“I have wanted to look at what is wrong with society as well as what is right; to look at the way old established structures of a society broke down as well as the way new structures came into being. In a word, the interest has been in the problem of change rather than in the problem of order.”
– S.D. Clark
S.D. Clark was the first chair of the Department of Sociology at the University of Toronto and a key figure in establishing the discipline of sociology in Canada. The S.D. Clark Symposium on the Future of Canadian Society honours his memory by bringing together top social scientists both from the University of Toronto and elsewhere around the world to discuss issues of importance for Canada. The 2017 S.D. Clark Symposium on the Future of Canadian Society will be the third annual symposium. The Proceedings of the previous symposia have been published by Rock’s Mills Press and are available for purchase using the attached order form or online at the Rock’s Mill Press website.
2015: Inequality and the Future of Canadian Society
S.D. Clark, the first chair of the Department of Sociology at the University of Toronto, was one of Canada’s leading sociologists in the middle years of the twentieth century. Late in his career, he conducted research on how economic change in Canada resulted in inequality as reflected in patterns of residential segregation. The First S.D. Clark Symposium picked up where Clark left off by focusing on income inequality and its implications. Contributors include Robert Andersen, Lars Osberg, Ito Peng, Gordon Cleveland, John Myles, and Emily Laxer, with Robert Brym’s introduction providing an overview of the subject. View poster of the 2015 event.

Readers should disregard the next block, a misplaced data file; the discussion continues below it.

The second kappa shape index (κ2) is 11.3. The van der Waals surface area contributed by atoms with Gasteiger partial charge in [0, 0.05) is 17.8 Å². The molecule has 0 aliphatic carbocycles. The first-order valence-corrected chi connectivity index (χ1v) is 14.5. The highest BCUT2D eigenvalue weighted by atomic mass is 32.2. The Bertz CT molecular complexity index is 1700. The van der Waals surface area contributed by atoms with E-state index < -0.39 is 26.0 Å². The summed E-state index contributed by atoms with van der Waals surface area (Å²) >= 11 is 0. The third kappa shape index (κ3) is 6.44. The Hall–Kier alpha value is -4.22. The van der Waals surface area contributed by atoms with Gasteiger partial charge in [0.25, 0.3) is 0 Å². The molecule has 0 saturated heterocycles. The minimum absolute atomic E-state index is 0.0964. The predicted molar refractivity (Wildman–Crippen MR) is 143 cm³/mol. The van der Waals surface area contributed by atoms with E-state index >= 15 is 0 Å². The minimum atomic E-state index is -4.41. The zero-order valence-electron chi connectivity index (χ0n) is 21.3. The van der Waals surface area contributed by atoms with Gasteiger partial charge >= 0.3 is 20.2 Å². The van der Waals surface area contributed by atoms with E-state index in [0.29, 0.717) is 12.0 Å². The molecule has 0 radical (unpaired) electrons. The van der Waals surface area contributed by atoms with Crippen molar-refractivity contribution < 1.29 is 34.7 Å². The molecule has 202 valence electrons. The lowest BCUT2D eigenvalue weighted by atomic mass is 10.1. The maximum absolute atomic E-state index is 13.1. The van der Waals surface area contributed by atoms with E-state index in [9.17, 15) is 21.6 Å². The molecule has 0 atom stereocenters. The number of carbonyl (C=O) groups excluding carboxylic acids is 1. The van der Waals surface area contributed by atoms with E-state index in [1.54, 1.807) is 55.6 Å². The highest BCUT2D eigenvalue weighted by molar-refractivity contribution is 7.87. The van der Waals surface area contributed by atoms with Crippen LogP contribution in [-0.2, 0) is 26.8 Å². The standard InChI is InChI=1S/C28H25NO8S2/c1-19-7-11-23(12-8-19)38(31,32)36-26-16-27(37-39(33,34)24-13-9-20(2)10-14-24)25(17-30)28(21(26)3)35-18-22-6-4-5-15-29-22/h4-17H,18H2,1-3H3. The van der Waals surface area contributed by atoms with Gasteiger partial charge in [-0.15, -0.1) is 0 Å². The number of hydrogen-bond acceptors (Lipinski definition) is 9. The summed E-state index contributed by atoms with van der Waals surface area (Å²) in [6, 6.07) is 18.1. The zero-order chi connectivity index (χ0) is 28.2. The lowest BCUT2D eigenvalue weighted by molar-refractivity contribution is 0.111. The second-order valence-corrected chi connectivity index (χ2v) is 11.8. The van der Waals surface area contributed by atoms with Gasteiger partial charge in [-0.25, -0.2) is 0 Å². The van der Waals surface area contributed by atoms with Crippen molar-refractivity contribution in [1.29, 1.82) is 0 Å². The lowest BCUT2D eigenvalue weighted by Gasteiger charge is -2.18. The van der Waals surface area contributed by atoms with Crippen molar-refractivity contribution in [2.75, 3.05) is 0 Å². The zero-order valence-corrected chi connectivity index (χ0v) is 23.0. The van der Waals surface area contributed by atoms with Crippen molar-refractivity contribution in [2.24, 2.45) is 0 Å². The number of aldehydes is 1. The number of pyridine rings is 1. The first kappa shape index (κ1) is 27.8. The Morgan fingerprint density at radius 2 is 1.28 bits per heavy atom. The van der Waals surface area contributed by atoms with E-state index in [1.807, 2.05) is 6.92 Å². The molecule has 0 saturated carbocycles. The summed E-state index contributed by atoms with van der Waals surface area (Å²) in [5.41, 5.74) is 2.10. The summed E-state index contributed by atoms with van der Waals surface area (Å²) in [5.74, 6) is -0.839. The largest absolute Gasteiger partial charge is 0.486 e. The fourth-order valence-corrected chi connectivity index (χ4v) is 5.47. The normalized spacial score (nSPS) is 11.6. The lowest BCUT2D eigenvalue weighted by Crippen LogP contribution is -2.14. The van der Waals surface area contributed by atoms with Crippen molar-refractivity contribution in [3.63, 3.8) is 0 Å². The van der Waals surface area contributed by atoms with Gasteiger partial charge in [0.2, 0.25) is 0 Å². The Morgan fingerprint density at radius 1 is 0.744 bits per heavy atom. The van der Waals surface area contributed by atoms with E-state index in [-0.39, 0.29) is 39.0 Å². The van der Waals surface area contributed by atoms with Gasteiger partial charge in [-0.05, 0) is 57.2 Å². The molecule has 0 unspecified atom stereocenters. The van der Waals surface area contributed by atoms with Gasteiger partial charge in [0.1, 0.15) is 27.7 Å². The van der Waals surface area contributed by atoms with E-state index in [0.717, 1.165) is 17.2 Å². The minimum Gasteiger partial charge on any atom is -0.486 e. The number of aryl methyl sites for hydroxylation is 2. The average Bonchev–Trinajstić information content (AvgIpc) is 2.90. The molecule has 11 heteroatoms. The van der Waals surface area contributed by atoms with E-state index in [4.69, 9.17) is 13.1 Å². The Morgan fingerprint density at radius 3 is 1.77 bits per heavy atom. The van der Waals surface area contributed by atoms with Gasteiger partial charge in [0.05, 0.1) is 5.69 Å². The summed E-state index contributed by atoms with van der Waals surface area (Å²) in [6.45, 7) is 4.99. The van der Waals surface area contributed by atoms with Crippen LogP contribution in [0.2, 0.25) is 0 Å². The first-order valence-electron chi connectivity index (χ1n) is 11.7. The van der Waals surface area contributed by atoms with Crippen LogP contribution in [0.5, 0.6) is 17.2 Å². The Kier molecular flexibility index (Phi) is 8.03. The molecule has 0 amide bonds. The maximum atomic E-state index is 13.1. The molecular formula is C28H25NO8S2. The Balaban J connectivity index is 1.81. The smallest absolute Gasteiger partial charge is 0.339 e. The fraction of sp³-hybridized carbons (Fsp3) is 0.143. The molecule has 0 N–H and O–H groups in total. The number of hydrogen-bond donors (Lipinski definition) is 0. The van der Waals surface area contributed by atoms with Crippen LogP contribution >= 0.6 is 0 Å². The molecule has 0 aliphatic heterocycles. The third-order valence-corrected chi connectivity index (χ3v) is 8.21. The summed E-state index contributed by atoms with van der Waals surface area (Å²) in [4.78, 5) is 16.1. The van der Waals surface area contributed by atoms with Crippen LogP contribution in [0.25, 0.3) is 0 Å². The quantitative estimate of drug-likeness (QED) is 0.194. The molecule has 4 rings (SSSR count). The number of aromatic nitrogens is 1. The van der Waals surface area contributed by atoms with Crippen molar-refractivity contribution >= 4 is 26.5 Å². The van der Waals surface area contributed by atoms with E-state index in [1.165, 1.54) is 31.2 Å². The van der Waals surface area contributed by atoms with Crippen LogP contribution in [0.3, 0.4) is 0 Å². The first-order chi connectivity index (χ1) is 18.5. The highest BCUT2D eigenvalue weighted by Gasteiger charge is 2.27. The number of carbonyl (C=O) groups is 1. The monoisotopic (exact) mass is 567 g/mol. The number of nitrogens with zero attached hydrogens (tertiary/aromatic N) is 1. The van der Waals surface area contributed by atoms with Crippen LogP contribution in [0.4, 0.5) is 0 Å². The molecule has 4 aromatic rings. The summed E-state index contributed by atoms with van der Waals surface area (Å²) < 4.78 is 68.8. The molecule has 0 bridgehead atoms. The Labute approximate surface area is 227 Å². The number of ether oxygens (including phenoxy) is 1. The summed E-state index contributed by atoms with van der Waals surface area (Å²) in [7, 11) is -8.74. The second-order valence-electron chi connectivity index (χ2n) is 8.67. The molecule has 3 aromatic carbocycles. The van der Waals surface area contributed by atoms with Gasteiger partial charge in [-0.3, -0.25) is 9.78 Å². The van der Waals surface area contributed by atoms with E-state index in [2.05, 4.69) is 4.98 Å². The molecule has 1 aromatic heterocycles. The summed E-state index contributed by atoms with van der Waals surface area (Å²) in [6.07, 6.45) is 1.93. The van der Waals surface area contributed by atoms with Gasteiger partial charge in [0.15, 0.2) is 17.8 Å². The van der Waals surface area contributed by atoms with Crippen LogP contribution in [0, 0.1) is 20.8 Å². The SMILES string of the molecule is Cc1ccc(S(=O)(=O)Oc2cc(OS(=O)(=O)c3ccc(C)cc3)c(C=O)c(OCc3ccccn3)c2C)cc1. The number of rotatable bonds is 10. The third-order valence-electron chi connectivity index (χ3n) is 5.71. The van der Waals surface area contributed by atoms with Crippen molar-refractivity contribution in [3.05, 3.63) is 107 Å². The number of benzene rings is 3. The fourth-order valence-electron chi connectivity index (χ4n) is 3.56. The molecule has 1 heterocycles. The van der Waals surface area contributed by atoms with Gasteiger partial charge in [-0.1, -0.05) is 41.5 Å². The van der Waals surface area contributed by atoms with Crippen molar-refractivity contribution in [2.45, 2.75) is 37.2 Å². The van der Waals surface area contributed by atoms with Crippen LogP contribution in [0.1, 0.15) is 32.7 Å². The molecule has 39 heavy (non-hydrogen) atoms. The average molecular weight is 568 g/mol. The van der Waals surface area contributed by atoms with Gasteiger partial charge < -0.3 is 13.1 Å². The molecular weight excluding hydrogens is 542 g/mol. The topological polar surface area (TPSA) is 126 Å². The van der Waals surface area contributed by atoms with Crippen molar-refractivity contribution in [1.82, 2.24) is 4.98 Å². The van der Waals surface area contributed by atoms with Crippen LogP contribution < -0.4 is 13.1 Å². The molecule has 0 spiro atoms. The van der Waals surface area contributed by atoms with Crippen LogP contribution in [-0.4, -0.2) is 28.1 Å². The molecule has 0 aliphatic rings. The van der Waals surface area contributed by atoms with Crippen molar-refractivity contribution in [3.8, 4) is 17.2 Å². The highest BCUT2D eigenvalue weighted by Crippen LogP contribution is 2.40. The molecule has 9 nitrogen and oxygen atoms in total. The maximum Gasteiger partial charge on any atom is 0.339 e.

2016: Immigration and the Future of Canadian Society
“A spectre is haunting Europe and the United States—the spectre of immigration.” So begins Robert Brym’s introduction to the second volume of proceedings of the annual S.D. Clark Symposium. Contributors Richard Alba, Jeffrey G. Reitz, Naomi Lightman, Monica Boyd, Patricia Landolt, and Salina Abji consider the social and political effects and implications of immigration, both from a comparative perspective and with a specific focus on the Canadian experience in the early years of the twenty-first century. The result is a thought-provoking examination of one of the most important issues of our time. View poster of the 2016 event.
2017: The Future of Canada’s Territorial Borders and Personal Boundaries
November 10, 2017, 9:30 am – 3:30 pm
East Common Room, Hart House, The University of Toronto
Canadian identity, governmentality, and security are affected by both the permeability and the strengthening of national borders and personal boundaries. In this symposium, leading figures in the study of borders and boundaries—sociologists, political scientists, and geographers—analyze and debate the contested Arctic, the securitization of the Canada/U.S. border, and the Internet’s threat to personal sovereignty. Participants include John Hannigan, Ron Deibart, Heather Nicol, Klaus Dodds, Alison Mountz, and Emily Gilbert. View poster of the 2017 event.
10:-00 “Opening Remarks,” Robert Brym, SD Clark Chair, Sociology, U of T
Morning Session: 10.15 – 12.00
“Bordered Futures in a Borderless World,” John Hannigan, Sociology, U of T
“The Cyber-world and its Boundaries,” Ron Deibert, Political Science, Munk School of Global Affairs, U of T
Discussant: Heather Nicol, Geography, Trent University
Afternoon Session: 1.30 – 3.30
“Contesting Borders in the Arctic,” Klaus Dodds, Geopolitics, Royal Holloway, University of London
“Securitization along the Canada-US Border,” Alison Mountz, Geography, Balsillie School of International Affairs, Wilfrid Laurier University
Discussant: Emily Gilbert, Canadian Studies and Geography, U of T